TABANAN, Indonesia – The ancient water temple of Tanah Lot, which rises out of the Indian Ocean off Bali’s southwestern coast, looms like a remnant of a lost civilization.
The impressive West Bali structure, purportedly sited in the 15th century by a Hindu priest named Niratha, is perched on a rocky outcropping just a few meters from the beach.
True to its name, Tanah Lot (which is Balinese for “land in the water”) appears as if it would be cut off from the shore at high tide. As precariously poised as it looks, Pura Tanah Lot is also endangered by the constantly churning waters. (In the 1980s, a sizeable loan from the Japanese government helped Indonesian authorities shore up the eroding rock formation that comprises its base.)
Across a narrow stretch of ocean, a cave with a sign that says “holy snake” faces the temple, though there is no such animal in sight. (An 18-foot python greeted visitors near the entrance, but it’s not clear if this is the holy one.)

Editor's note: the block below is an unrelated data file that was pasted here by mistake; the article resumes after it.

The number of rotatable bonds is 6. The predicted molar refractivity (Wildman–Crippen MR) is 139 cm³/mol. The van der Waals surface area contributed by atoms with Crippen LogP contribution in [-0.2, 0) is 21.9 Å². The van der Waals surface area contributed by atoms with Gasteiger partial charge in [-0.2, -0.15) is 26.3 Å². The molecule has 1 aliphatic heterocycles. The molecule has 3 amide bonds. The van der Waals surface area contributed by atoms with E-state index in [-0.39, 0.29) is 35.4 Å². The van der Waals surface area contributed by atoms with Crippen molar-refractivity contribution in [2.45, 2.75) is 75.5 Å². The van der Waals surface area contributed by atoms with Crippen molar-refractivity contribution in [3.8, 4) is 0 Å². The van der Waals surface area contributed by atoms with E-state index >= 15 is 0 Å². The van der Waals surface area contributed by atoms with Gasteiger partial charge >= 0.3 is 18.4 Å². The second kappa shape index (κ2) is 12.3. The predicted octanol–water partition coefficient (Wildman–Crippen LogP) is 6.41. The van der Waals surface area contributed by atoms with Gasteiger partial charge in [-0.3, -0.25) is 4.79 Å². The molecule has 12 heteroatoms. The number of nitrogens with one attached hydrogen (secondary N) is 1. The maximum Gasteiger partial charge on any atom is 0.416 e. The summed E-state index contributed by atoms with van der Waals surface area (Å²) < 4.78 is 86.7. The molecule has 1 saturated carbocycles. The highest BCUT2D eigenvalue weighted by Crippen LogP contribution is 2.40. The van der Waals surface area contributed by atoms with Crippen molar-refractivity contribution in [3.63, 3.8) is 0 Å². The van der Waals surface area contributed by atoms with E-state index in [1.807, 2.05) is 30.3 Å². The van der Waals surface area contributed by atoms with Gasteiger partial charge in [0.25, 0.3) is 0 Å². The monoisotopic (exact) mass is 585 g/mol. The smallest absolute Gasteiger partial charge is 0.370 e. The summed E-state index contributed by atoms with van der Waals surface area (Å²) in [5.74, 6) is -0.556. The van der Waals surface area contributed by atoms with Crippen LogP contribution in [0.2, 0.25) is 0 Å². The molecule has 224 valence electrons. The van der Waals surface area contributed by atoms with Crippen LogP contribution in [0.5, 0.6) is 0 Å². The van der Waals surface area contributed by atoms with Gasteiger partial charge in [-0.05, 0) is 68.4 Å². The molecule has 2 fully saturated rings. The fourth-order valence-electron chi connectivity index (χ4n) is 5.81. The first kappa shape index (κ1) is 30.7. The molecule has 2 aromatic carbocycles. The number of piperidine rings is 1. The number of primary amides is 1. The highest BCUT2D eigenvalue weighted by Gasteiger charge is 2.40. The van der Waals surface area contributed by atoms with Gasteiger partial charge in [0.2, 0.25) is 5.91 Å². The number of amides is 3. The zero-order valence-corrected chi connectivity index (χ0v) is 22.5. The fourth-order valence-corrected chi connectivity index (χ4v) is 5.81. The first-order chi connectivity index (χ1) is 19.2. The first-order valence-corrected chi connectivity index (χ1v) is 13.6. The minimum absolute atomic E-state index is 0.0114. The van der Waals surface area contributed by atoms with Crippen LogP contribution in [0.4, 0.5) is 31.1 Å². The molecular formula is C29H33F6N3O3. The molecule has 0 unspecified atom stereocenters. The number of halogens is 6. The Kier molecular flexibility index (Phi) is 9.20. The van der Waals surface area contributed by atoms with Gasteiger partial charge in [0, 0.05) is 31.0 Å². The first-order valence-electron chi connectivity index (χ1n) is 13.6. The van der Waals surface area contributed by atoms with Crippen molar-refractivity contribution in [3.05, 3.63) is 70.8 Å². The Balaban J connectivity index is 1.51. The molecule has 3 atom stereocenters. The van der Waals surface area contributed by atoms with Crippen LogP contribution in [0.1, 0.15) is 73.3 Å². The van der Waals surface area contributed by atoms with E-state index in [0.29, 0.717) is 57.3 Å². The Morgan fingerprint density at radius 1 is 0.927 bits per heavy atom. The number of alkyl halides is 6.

Only later do I learn that the area is rumored to be guarded by poisonous sea snakes — led by one giant specimen — against evil spirits. I might have stepped more carefully had I known.
A holy spring bubbles up from the rock on which Pura Tanah Lot sits, and visitors queue up for a blessing and a dab of rice on the forehead from priests who receive donations and place a small blossom behind each person’s ear.
It’s a lovely gesture, entirely precedented by Bali’s moniker of “Island of the Gods.”